Okinawa Tourism Information:DevotedtoShisaCreation!TheExpressiveFeaturesoftheShisaLionsbyWakutaPottery

Devoted to Shisa Creation! The Expressive Features of the Shisa Lions by Wakuta Pottery

post : 2020.02.02 06:00

Shisa artist Hiroshi Wakuta, born in 1939, creates Shisa lions that are lively and powerful. He creates his Shisa in a wide range of styles, from the orthodox to his unique lineup like the Sakadachi Shisa with the lions standing in mid-cartwheel, the jumping Tobi Shisa, and the Nisokudachi Tamamochi Shisa, where the lions are standing on two hind legs and holding a ball, as well as the Oyako Shisa with baby Shisa lions attached on to its parent Shisa.

Take a look at the heartwarming creation of the Oyako Shisa shown above. It gives an impression of family and love as the baby Shisa is standing close to its parent in a playful manner.

Wakuta-san celebrates his 80th birthday this year, and his career in pottery can be traced back to his teens, after graduating from junior high school. He started out on his path in the world of pottery somewhat like a part-time job. Since his relatives and siblings were also involved in pottery, he says it was natural for him to get into it. He apprenticed under the artist Jokei Shimabukuro, who was his relative, and he worked at the Shimabukuro pottery studio during the day and attended high school evening classes.

In 1973, he established Wakuta Toki, his own pottery studio and brand. During the initial stages, he went through some tough times as he hadn’t yet established associates to whom he could sell his works. Eventually, through his efforts by visiting and negotiating directly with souvenir and gift shops that dealt with pottery items, and by presenting his works and demonstrating at specialty products fairs in Okinawa and major cities across Japan, his list of clients increased. He says, “There were so many times that I thought I should give up, but here we are today (chuckles). I’m glad that I kept my perseverance.”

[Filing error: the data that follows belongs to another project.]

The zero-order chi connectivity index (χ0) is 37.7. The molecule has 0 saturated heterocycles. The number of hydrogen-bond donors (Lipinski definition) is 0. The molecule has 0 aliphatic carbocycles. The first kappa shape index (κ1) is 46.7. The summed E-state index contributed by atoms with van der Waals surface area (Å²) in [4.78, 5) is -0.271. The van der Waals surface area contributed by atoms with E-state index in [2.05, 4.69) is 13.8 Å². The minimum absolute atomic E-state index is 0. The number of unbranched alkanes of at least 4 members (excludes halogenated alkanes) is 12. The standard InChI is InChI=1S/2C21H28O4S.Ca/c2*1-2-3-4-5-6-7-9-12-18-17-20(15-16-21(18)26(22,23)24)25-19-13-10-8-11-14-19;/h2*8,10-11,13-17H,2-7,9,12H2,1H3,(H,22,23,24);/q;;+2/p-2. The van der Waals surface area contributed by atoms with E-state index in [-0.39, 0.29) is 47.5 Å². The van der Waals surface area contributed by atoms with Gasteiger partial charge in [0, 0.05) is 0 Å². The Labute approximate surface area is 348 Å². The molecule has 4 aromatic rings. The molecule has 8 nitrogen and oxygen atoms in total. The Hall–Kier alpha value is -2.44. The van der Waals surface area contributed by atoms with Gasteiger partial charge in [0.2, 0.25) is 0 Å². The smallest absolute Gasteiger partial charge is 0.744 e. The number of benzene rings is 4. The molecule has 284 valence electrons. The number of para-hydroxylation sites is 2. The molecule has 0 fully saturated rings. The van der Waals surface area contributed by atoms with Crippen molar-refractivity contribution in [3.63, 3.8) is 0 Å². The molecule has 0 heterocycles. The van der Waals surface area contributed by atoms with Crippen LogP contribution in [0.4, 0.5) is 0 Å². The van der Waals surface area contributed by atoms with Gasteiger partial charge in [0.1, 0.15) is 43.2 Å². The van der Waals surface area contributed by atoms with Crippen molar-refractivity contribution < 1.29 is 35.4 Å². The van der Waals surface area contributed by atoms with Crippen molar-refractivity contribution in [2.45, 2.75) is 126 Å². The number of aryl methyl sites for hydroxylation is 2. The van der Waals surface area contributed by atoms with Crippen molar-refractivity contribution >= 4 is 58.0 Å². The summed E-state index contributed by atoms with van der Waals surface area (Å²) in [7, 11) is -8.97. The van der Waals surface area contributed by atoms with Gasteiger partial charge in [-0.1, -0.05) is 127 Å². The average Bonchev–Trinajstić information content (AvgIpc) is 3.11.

In the past, he has been awarded with various honors for his works, including the Okiten Prize, the Technique Prize at the Contemporary Okinawa Pottery Exhibition, Award of Excellence at the Naha City Traditional Arts Hall Festival and many others, and in spring of 2013, he was conferred with the Order of the Sacred Treasure by the Emperor of Japan.

Every year, Wakuta-san presents his work for exhibit at Okiten, the largest comprehensive art exhibition in Okinawa, hosted by the Okinawa Times, and he also works as a judge in the Okiten Committee. When asked about his particular style and thoughts on Shisa, he says, “Shisa is supposed to be a mythical creature, but I feel that they are somewhat close to lions. That’s why when I create my Shisa, I always keep in mind to create them with a powerful force.”

“I want to continue creating Shisa at my own pace. Now, I’m trying to decide which Shisa to exhibit at the next Okiten Exhibition,” he says cheerfully, and his enthusiasm and excitement were wonderfully clear.

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Okinawa CLIP photo writer, Sachiko Tachi


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